Photo from my current favourite blog, Bertram Online.
An individual, a group, a party, or a class that “objectively” picks its nose while it watches men drunk with blood massacring defenceless people is condemned by history to rot and become worm-eaten while it is still alive. - Leon Trotsky The Balkan Wars 1912-1913 (Sydney: Pathfinder Press, 1980), pp.292-293.
So starts Sean Matgamna, in his recent intervention on intervention.
David Osler is also very interesting on Libya and the ortho-left, responding to Eamonn McCann in Socialist Worker.
More surprisingly, Gilbert Achcar agrees with Matgamna. Jim writes:
Gilbert Achcar, a member of the mainstream (“Pabloite“) Fourth International, refuses to scab on the Libyan revolutionaries… other “revolutionaries” aren’t happy…
Here’s what Gilbert says [...] writing in International Viewpoint
Barry Finger comments on Achcar and “anti-imperialism”, here.
The Orwell Prize
I have no doubt George Orwell would have taken the same line as Matgamna and Achcar. I have little doubt he would not have been pleased with many of the recent Orwell Prize for blogging long listees. I suspect he would agree with HarpyMarx‘s assessment that “Orwell Prize blogger longlist, with 1 or 2 exceptions, is just full of media privileged luvvies or journos who should b in journo section!”
I think Orwell would not have been upset about Sunder Katwaler‘s or Cath Elliot’s longlistings (he would have liked Katwala on cricket I think, and taken up cudgels for Cath against the Morning Star). He would have been pleased about David Osler’s (second?) longlisting.
And he would have been OK with Paul Mason’s (second?) longlisting. Mason writes:
Getting myself longlisted yet again for the Orwell Prize (and good luck to all the real bloggers who don’t have a mainstream media pension, salary and self-censorship training to fall back on)… made me ask: what single bit of Orwell’s writing I would recommend to somebody starting a blog, or studying journalism?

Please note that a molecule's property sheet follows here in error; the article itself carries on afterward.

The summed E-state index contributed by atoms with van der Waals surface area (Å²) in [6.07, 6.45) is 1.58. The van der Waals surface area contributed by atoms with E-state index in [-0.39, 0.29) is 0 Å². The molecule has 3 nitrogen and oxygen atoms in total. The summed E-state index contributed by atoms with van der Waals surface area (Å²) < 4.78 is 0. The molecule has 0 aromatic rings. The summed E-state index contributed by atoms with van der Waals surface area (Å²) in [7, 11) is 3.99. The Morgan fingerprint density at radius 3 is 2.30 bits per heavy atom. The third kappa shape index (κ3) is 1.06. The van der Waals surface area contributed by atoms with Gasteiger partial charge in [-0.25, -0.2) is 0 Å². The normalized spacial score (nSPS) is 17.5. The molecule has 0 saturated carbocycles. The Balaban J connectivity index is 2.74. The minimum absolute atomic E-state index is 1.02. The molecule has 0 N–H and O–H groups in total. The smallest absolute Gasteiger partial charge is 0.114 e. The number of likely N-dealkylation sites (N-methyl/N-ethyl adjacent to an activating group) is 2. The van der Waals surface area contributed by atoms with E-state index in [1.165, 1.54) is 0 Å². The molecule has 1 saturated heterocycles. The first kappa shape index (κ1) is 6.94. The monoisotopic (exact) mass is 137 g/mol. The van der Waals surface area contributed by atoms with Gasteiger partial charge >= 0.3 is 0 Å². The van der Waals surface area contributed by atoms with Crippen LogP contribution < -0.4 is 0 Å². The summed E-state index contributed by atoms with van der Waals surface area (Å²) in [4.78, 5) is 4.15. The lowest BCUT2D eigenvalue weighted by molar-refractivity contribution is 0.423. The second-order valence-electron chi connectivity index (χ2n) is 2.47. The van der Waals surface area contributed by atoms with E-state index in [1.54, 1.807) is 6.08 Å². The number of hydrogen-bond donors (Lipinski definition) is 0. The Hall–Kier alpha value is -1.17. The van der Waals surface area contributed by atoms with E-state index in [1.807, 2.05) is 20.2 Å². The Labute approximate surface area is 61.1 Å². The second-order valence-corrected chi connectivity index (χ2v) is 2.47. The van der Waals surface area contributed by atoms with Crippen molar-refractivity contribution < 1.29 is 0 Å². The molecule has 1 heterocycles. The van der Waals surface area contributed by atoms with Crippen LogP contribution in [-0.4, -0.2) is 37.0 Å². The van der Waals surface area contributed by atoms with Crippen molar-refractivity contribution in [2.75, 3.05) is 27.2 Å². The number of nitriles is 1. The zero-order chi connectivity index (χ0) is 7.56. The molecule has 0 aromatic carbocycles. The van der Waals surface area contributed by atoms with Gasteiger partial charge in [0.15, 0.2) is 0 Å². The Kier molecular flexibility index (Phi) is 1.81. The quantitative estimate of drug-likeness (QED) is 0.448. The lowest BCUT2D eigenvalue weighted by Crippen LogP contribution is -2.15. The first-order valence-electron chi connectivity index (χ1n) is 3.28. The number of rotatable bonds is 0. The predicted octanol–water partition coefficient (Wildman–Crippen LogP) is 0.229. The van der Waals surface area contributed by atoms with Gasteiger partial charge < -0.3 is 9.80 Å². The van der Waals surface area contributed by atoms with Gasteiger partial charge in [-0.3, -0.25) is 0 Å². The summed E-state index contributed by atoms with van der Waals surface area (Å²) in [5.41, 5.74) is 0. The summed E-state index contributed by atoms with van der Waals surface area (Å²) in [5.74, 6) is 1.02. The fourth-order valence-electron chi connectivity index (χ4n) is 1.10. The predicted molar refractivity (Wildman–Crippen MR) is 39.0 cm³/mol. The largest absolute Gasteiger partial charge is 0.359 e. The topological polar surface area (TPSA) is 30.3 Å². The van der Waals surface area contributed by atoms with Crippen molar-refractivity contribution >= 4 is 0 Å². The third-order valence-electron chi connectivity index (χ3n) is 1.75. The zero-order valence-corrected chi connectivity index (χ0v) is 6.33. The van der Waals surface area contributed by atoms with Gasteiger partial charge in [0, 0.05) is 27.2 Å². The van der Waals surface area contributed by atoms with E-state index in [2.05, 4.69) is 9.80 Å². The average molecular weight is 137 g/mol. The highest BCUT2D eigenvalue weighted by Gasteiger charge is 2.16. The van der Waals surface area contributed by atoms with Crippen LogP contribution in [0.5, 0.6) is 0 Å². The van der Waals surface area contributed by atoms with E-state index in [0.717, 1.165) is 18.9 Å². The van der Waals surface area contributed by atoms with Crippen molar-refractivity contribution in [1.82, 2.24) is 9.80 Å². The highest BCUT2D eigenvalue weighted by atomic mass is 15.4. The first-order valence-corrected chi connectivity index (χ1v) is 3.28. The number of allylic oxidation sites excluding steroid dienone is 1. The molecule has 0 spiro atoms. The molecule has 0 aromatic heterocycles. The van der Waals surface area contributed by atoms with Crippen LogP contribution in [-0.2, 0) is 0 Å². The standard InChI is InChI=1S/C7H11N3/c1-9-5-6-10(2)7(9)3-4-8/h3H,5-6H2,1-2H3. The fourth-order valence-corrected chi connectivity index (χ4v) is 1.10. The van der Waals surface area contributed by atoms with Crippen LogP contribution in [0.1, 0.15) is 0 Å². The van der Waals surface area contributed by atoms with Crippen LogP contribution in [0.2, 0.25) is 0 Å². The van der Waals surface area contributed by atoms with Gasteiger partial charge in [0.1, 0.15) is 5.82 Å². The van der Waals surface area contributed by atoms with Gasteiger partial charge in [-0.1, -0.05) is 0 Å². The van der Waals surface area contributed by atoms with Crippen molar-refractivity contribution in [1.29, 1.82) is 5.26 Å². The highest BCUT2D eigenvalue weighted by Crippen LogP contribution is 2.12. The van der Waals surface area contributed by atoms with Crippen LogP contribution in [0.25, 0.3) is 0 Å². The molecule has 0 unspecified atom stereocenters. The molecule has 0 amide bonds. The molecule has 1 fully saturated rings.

Actually it’s Inside The Whale, where Orwell takes apart the literary industry of the late 1930s, concluding that of 5,000 novels published, 4,999 were “tripe”. He does this sandwiched between two lengthy eulogies to a book that, at the time of writing, was banned – and banned in the 1930s meant impounded at Dover and burned, to be found only in the secret cupboards of anarchists and wierdos.
The book in question is Tropic of Cancer, by Henry Miller – a strange choice of book to praise for a man who’d just come back from the Spanish Civil War and who, with the Dunkirk fiasco, believed Britain was entering a “revolutionary period”.
Musing on this very point, Orwell concluded that Miller had probably founded a new school of writing with this one book, and its successor Black Spring:
“In Miller’s case it is not so much a question of exploring the mechanisms of the mind as of owning up to everyday facts and everyday emotions. For the truth is that many ordinary people, perhaps an actual majority, do speak and behave in just the way that is recorded here. [...]
Orwell sensed that at some point people would start writing about ordinary life in ordinary language, dramatising the ordinary, peeling back layer upon layer of literary finesse, pretension, writing-school prose, irony etc.
The blog is the logical outcome.
And like the novels of 1940, the vast majority of blogs are mediocre, “tripe” as Orwell might have said. But they are mostly attempts at honesty – whether literary or non-fictional.
I give you two excerpts, both from fellow longlisters, writing about the same recent event: (more…)